Jeff Tiberii

Capitol Bureau Chief

Jeff Tiberii first started posing questions to strangers after dinner at La Cantina Italiana, in Massachusetts, when he was two-years-old. Jeff grew up in Wayland, Ma., an avid fan of the Boston Celtics, and took summer vacations to Acadia National Park (in Maine) with his family.  He graduated from the S.I. Newhouse School of Public Communications at Syracuse University with a degree in Broadcast Journalism, and moved to North Carolina in 2006. His experience with NPR member stations WAER (Syracuse), WFDD (Winston-Salem) and now  WUNC, dates back 12 years. 

He works in the Capitol Bureau with Jorge Valencia and Reema Khrais. Jeff started at WUNC as the Greensboro Bureau Chief, in September of 2011. He covered a range of topics, including higher education, the military, federal courts, politics, coal ash, and college athletics.

His work has been heard on Morning Edition, All Things Considered, Weekend Edition and Here & Now. Jeff’s work has been recognized with four regional Edward R. Murrow Awards, and dozens of other honors. He loves to travel and would one day like to live and work abroad.

If you have a story, question or thought find him at JTiberii@WUNC.org or @J_tibs

Ways to Connect

Faith leaders voiced their support of House Bill 2. The clergy also denounces comparisons between Civil Rights struggles and LGBT equality efforts.
Jeff Tiberii / WUNC

A group of clergy convened in front of the State Capitol Building to stand in solidarity and support House Bill 2 on Tuesday morning.

The group of about 40 pastors - both black and white from across the state - spoke for more than an hour in the foreground of a George Washington statue.

The chambers of the NC State House
Jorge Valencia / WUNC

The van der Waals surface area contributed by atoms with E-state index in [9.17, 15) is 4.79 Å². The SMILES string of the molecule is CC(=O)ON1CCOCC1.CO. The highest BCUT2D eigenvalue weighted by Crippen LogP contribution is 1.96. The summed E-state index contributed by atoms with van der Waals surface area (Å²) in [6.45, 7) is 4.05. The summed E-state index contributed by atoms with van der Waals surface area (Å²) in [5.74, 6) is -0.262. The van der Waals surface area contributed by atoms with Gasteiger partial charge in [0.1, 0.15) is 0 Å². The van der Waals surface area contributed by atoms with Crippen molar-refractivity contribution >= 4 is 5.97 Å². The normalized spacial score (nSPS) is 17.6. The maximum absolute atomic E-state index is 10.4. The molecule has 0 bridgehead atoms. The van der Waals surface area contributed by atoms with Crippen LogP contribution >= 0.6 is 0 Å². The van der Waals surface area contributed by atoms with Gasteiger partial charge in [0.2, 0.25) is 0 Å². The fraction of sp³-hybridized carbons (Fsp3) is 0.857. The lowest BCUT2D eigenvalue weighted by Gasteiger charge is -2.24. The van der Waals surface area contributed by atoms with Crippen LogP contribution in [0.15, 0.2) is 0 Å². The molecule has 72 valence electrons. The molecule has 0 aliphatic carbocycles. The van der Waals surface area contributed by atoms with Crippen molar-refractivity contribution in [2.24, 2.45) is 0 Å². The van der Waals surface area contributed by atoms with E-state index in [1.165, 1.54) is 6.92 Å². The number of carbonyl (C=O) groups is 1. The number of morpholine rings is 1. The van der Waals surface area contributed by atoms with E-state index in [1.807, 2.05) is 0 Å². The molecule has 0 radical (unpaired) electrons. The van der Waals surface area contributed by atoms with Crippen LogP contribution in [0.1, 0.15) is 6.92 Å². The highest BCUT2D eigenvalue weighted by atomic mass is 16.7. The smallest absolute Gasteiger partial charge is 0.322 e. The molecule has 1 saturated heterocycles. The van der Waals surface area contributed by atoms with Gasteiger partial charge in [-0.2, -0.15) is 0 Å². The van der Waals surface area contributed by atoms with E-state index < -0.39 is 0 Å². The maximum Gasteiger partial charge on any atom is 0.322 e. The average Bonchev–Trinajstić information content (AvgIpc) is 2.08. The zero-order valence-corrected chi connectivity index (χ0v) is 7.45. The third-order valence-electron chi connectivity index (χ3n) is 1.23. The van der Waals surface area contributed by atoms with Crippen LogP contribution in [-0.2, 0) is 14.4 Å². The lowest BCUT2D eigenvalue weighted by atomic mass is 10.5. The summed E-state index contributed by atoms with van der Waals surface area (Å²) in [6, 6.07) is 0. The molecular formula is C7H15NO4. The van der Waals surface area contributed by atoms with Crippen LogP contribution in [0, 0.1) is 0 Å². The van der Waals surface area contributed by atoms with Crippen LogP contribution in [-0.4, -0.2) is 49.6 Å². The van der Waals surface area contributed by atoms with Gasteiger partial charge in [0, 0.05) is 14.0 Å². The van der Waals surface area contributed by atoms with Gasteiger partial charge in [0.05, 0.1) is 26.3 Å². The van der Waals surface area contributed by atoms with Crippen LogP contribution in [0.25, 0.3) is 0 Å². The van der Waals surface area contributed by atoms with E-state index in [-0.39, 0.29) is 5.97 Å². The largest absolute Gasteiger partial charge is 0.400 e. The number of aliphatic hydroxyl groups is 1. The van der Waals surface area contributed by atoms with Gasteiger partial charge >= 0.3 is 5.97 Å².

House lawmakers have given final approval to a budget proposal. The plan passed its most important vote 103 to 12 Wednesday night with bipartisan support. 

Janet Cowell
nctreasurer.com

The State Employees Association of North Carolina, or SEANC, wants Democrat Janet Cowell to resign --- either from her elected job as treasurer, or her newer, appointed positions to two corporate boards.

Gov Pat McCrory speaks to reporters about the state's HB2 lawsuit
Jorge Valencia / WUNC

North Carolina Governor Pat McCrory has sued the U.S. government and the Justice Department, asking federal courts to clarify a controversial new state law that limits transgender access to bathrooms.

The Justice Department in turn filed its own lawsuit against the state, saying the law restricting use of public restrooms by transgender people constitutes a pattern of discrimination on the basis of sex and gender identity.

All 100 North Carolina counties were represented at the Koury Convention Center in Greensboro this past weekend.
Jeff Tiberii

For seven generations members of the Wallenda family have pulled off incredible tightrope performances.

They've walked between skyscrapers, over Niagara Falls—and even the Grand Canyon—without a safety net. 

Republicans from Cherokee to Corolla gathered for their state convention this past weekend. There were no high-wire stunts in Greensboro at the state convention this weekend. But there was certainly a balancing act. 

Janet Cowell
nctreasurer.com

State Treasurer Janet Cowell has come under fire for her role as a public official working in the private sector.

Copyright 2016 NPR. To see more, visit http://www.npr.org/.

Allen County Public Library via Flickr

The U.S. Department of Justice has notified Governor Pat McCrory that House Bill 2 violates Title IX of the U.S. Civil Rights Act, potentially jeopardizing millions in federal funding for public schools.

The department, in a letter signed Wednesday, gave state officials until Monday to respond confirming whether or not they will comply with their advisory. If the department’s opinion is upheld by the courts, North Carolina could lose federal school funding for violation of Title IX, which bars discrimination in education based on gender.

NC General Assembly
Jorge Valencia

A powerful Senate Republican floated the idea of letting voters decide the fate of House Bill 2, while lawmakers began the protracted budget debate in Raleigh on Wednesday.

A federal judge has ruled North Carolina's voter ID law is constitutional.

In a 485 page opinion issued Monday, federal district judge Thomas Schroeder upheld North Carolina's voter identification laws. The decision also uphold changes to same-day registration and out of precinct provisional balloting.  

Pages